Iambic Pentameter

Shakespeare composed much of his plays in the form of poetry, often in a meter called iambic pentameter. Even today, iambic pentameter is the most common meter used in English-language poetry. A regular line of the meter contains roughly ten syllables, with heavier stresses falling on every other syllable.

An iamb is a metrical unit, or a "foot" of meter, made up of one unstressed syllable followed by one stressed syllable ("alive," "forget," "a dog").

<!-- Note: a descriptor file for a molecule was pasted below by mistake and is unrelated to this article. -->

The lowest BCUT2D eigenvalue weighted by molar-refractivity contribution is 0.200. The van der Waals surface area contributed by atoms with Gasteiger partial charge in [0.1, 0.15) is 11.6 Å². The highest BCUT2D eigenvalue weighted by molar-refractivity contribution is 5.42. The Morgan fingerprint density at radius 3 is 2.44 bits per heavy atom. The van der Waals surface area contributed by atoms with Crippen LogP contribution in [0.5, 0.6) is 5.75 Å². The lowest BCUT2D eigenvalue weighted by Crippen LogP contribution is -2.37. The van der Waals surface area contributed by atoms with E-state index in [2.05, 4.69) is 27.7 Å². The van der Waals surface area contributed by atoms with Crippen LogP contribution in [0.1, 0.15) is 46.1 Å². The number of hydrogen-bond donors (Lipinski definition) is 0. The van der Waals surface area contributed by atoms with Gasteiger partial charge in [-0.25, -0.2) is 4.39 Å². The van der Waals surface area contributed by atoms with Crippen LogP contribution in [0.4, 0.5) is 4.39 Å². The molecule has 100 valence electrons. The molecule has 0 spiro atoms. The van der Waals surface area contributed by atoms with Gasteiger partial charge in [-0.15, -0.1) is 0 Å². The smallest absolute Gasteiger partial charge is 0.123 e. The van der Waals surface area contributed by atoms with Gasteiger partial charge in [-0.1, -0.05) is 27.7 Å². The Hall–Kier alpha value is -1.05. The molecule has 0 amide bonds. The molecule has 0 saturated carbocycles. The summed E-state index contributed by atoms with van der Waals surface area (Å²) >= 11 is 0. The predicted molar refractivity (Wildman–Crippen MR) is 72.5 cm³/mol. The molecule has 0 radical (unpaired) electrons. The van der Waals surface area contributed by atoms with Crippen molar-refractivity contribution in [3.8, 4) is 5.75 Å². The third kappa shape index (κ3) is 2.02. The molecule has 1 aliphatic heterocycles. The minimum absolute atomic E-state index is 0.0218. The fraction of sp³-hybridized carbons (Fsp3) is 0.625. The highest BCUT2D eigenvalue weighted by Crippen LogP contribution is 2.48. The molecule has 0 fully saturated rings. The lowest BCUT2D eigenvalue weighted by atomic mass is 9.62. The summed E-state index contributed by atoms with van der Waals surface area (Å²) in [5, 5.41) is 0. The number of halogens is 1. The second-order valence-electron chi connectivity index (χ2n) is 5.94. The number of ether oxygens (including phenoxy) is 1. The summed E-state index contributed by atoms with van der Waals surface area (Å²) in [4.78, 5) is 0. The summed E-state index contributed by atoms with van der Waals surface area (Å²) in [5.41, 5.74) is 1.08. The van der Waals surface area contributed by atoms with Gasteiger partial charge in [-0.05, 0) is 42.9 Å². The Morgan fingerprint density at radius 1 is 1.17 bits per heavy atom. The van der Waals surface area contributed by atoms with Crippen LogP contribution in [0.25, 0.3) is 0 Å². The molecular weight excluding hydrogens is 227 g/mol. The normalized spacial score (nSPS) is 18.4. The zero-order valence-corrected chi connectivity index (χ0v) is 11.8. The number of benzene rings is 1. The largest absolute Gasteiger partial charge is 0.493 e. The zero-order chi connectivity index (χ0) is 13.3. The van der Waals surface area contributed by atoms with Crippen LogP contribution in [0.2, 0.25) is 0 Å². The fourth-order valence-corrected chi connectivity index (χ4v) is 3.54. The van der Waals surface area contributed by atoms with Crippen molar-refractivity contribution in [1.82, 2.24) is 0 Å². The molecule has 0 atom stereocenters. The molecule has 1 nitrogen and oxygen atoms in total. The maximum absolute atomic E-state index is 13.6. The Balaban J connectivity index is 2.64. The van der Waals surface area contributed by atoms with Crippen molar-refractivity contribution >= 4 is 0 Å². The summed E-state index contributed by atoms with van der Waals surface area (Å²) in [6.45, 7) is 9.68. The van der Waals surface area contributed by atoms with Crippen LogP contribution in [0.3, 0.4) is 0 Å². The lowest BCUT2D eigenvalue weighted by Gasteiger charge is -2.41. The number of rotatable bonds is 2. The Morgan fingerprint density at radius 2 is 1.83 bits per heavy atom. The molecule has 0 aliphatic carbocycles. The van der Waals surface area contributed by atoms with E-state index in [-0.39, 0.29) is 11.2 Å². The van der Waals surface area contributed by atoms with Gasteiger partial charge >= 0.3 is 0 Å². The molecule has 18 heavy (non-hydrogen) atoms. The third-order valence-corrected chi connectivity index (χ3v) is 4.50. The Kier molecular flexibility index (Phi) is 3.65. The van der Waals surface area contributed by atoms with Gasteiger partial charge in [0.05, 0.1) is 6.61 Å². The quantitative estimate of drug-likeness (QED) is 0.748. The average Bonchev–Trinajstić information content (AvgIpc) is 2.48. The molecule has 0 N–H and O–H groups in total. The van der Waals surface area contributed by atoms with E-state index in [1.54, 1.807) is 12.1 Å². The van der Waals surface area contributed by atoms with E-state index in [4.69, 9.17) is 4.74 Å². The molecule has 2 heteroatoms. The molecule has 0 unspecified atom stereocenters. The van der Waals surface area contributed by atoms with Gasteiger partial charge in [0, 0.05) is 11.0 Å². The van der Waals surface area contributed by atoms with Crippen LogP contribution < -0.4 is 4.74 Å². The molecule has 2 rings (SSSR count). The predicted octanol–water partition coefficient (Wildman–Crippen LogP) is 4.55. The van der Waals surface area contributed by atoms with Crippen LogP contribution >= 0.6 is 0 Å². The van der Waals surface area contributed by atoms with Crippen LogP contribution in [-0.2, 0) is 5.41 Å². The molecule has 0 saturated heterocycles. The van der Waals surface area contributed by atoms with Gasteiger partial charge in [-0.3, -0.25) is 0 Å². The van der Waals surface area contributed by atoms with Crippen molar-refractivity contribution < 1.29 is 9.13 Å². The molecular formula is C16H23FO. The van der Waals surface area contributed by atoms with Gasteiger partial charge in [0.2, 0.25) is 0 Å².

Pentameter refers to the number of iambs in the line (penta is the Greek word for five, as in a pentagon). So there are five iambs in a line of iambic pentammeter. Blank verse is unrhymed iambic pentameter.

Here are two examples from Romeo and Juliet. ('bold' means stressed and 'italics' means unstressed)

My grave is like to be my wedding bed.

But soft, what light through yonder window breaks?